For going into further details. Surely, the shortfall of the EU is a result of the decisions by the 27 states and of course the leadership of the EU is also an outcome of what the 27 states had determined and how they acted on decisions being made! Their representatives, be it Mr. Juncker or Mr. Draghi, have not been to the benefits for the citizens of any of the 27 states. If one looks in particular to Berlin Angela Merkel had very often been quite satisfied that a decision was made in Brussels and she did not had to argue such decisions in the Bundestag.

With regard to the disadvantages of the PIGS I have seen the impact of the Euro and the result in particular in Spain and Greece. The handling of the Greece financial desaster had been a disgrace. I have had the opportunity to speak with many citizens of Greece and the impact of the so called savings program Ms Merkel and Mr. Schäuble are responsible for is a shame and had a disastrous impact on many families!

The phrase "the EU is not Europe" is completely meaningless in the context of a discussion about the European Union. Success or failure of the EU cannot be judged by pointing out that there are a few nations which opted for not joining.
If Frontex did not work satisfactorily, then this is again because the responsiblities and resources of that organisation were limited by the member states. By constantly mistaken about the cause of those shortcomings, you reveal that you do not understand how the EU works. You blame the concept of the EU, but apparently are not aware (and maybe not willing to accept) that failure is rooted in the incompleteness of the EU organisation.
Logically,only further integration can help to improve the situation. Considering the competition of an erratic US, an assaulitive Russia and an econonically aggressive China, the European nations have no choice than to further integrate. As concerns the UK, time will show...

Reinhard Benditte | So, 2. Februar 2020 - 16:20

The mismanagement of Forex, the missing will to protect the borders of the EU, the divided notion towards finding solutions for a number of issues affecting all of the EU states has led to the EU now being regarded as a “monster” which needs reform to bring it back to the original status such as the EWG.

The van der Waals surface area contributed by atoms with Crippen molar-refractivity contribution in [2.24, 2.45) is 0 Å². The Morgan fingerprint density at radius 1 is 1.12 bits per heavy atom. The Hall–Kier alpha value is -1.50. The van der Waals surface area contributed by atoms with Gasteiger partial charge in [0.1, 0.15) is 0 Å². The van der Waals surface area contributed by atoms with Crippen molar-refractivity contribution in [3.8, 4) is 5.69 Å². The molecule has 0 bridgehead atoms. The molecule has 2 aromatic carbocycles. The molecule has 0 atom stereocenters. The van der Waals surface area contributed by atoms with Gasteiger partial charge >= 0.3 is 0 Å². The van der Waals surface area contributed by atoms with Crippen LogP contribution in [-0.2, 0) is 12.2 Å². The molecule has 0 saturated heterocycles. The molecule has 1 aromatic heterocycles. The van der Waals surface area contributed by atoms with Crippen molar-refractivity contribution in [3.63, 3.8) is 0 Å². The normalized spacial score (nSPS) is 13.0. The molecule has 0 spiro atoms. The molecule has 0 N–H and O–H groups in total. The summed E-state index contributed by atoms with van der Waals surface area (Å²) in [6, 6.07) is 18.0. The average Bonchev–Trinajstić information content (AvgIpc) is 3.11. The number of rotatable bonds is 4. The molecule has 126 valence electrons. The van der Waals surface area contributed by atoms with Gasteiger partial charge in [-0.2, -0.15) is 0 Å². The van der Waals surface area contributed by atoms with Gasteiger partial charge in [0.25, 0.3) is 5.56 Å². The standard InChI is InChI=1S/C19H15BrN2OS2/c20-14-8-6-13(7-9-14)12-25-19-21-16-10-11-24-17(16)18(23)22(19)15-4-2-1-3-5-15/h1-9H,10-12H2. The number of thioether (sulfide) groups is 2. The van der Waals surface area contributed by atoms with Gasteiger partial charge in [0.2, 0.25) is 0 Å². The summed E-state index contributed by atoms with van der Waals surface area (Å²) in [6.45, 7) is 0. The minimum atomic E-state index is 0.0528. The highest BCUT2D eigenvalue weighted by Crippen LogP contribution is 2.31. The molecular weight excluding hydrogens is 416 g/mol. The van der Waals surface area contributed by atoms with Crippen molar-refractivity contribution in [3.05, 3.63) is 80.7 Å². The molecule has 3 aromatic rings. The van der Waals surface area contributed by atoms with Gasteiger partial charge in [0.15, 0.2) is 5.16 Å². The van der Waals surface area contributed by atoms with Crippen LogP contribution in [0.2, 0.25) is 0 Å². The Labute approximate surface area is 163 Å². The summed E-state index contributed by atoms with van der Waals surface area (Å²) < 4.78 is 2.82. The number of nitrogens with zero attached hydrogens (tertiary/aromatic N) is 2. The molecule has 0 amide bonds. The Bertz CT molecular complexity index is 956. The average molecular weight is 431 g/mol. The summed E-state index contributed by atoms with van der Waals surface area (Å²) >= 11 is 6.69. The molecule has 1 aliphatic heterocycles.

Great Britain has recognize if they want to maintain their sovereignty they have to exit the EU and that is what they did. In my mind it is only a question of time when other states will follow.

Alexander Mazurek | So, 2. Februar 2020 - 18:59

… captured Europe's nations and Philippe de Villiers was right writing in 2016 about the founding fathers of the EU "I pulled on one thread of the lie and it all came out" ...

have captured Europe? Again, it is amazing how wrong someone can be about the EU. Just bad information, disinterest or general hostility towards the EU? Citing of all people the founder of a party that was hostile to the EU as some kind of witness that the EU has failed can only be described as a big joke.
Commissioners are appointed by member states. They have to act in accordance with the treaties, which have been agreed to by the member states.
Some basic knowledge would help.

Schulz, Irmgard | Mo, 3. Februar 2020 - 17:06

"EU is moving toward an existential crisis .....It may survive, but only as a coalition of nations representing a fraction of Europe .... that European identity was an illusion".
This corresponds exactly to my attitude. Maybe in the foreseeable future - so I hope - the majority of EU countries are ready to support such a "transformation".
By the way - Mr. Lenz is really running in top form again, isn't he? So what - reality will catch up with him very soon.

Gerhard Lenz | Mo, 3. Februar 2020 - 18:59

In reply to by Gast

Whose reality? One that rejects the idea that Europe may evolve politically? Your idea of Europe as some kind of lose assembly of independent states is outdated - such a Europe wold not be a union. Yet the time of narrow-minded, egoist nationalism is defintely over. Global problems do not stop at national boundaries, regardless of the number of troops you station there. That's today's reality, which can only be mastered commonly, not by small nations hiding bedind border fences like in the last century.

Tomas Poth | Mo, 3. Februar 2020 - 23:49

War sie jemals mehr als ein Haufen Splitter, der nur mit Geld der Nettozahler geklebt wird?
Europäische Identität? Wo denn bei den unzähligen Sprachen und kulturellen Unterschieden von Nord nach Süd, von Ost nach West. Eine dysfunktionale Träumerei!
Wozu auch ein EU-Identiätsbrei dem keiner schmeckt? Wo bleibt da der Respekt, die Achtung und auch Bewunderung dafür dass es auch anders geht als im eigenen Land, aber warum deshalb das Eigene aufgeben?
Eine EWG mit fortschreibender Harmonisierung der Standards bei Industrienormen, Rechtsnormen, Arbeitsnormen, Umweltstandards etc., da gäbe es genug zu tun und sichert einen Auftritt gegenüber anderen Wirtschaftsräumen.